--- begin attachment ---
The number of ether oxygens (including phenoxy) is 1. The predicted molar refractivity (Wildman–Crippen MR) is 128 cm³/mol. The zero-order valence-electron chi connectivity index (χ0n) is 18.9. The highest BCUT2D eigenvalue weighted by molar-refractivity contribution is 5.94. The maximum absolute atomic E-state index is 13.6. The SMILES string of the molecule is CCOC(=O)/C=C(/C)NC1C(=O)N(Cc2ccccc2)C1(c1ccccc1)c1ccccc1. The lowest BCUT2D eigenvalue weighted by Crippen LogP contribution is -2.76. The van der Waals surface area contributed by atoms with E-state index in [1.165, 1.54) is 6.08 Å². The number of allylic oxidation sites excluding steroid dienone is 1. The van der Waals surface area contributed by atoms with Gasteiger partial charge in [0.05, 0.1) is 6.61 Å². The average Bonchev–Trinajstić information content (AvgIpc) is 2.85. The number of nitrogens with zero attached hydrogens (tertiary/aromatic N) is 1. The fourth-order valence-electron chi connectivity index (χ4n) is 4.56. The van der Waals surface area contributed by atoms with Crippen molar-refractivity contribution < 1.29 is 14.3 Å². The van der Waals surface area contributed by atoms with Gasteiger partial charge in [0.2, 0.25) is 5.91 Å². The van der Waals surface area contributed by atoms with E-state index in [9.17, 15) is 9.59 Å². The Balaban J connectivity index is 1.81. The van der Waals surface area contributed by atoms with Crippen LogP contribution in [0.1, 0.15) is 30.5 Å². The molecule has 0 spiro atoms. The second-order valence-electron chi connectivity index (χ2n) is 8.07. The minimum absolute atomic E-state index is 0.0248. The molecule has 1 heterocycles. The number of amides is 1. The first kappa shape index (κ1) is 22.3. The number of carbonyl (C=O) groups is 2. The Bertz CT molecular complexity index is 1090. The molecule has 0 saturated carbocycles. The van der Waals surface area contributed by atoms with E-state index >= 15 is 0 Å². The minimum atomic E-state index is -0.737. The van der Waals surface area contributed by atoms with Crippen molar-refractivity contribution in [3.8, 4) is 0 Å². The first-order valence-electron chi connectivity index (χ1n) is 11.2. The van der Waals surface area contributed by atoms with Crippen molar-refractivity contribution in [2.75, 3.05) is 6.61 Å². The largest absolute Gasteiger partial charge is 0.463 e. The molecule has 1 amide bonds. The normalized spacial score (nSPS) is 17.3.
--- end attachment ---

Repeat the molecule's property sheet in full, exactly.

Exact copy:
The number of ether oxygens (including phenoxy) is 1. The predicted molar refractivity (Wildman–Crippen MR) is 128 cm³/mol. The zero-order valence-electron chi connectivity index (χ0n) is 18.9. The highest BCUT2D eigenvalue weighted by molar-refractivity contribution is 5.94. The maximum absolute atomic E-state index is 13.6. The SMILES string of the molecule is CCOC(=O)/C=C(/C)NC1C(=O)N(Cc2ccccc2)C1(c1ccccc1)c1ccccc1. The lowest BCUT2D eigenvalue weighted by Crippen LogP contribution is -2.76. The van der Waals surface area contributed by atoms with E-state index in [1.165, 1.54) is 6.08 Å². The number of allylic oxidation sites excluding steroid dienone is 1. The van der Waals surface area contributed by atoms with Gasteiger partial charge in [0.05, 0.1) is 6.61 Å². The average Bonchev–Trinajstić information content (AvgIpc) is 2.85. The number of nitrogens with zero attached hydrogens (tertiary/aromatic N) is 1. The fourth-order valence-electron chi connectivity index (χ4n) is 4.56. The van der Waals surface area contributed by atoms with Crippen molar-refractivity contribution < 1.29 is 14.3 Å². The van der Waals surface area contributed by atoms with Gasteiger partial charge in [0.2, 0.25) is 5.91 Å². The van der Waals surface area contributed by atoms with E-state index in [9.17, 15) is 9.59 Å². The Balaban J connectivity index is 1.81. The van der Waals surface area contributed by atoms with Crippen LogP contribution in [0.1, 0.15) is 30.5 Å². The molecule has 0 spiro atoms. The second-order valence-electron chi connectivity index (χ2n) is 8.07. The minimum absolute atomic E-state index is 0.0248. The molecule has 1 heterocycles. The number of amides is 1. The first kappa shape index (κ1) is 22.3. The number of carbonyl (C=O) groups is 2. The Bertz CT molecular complexity index is 1090. The molecule has 0 saturated carbocycles. The van der Waals surface area contributed by atoms with E-state index >= 15 is 0 Å². The minimum atomic E-state index is -0.737. The van der Waals surface area contributed by atoms with Crippen molar-refractivity contribution in [3.8, 4) is 0 Å². The first-order valence-electron chi connectivity index (χ1n) is 11.2. The van der Waals surface area contributed by atoms with Crippen molar-refractivity contribution in [2.75, 3.05) is 6.61 Å². The largest absolute Gasteiger partial charge is 0.463 e. The molecule has 1 amide bonds. The normalized spacial score (nSPS) is 17.3.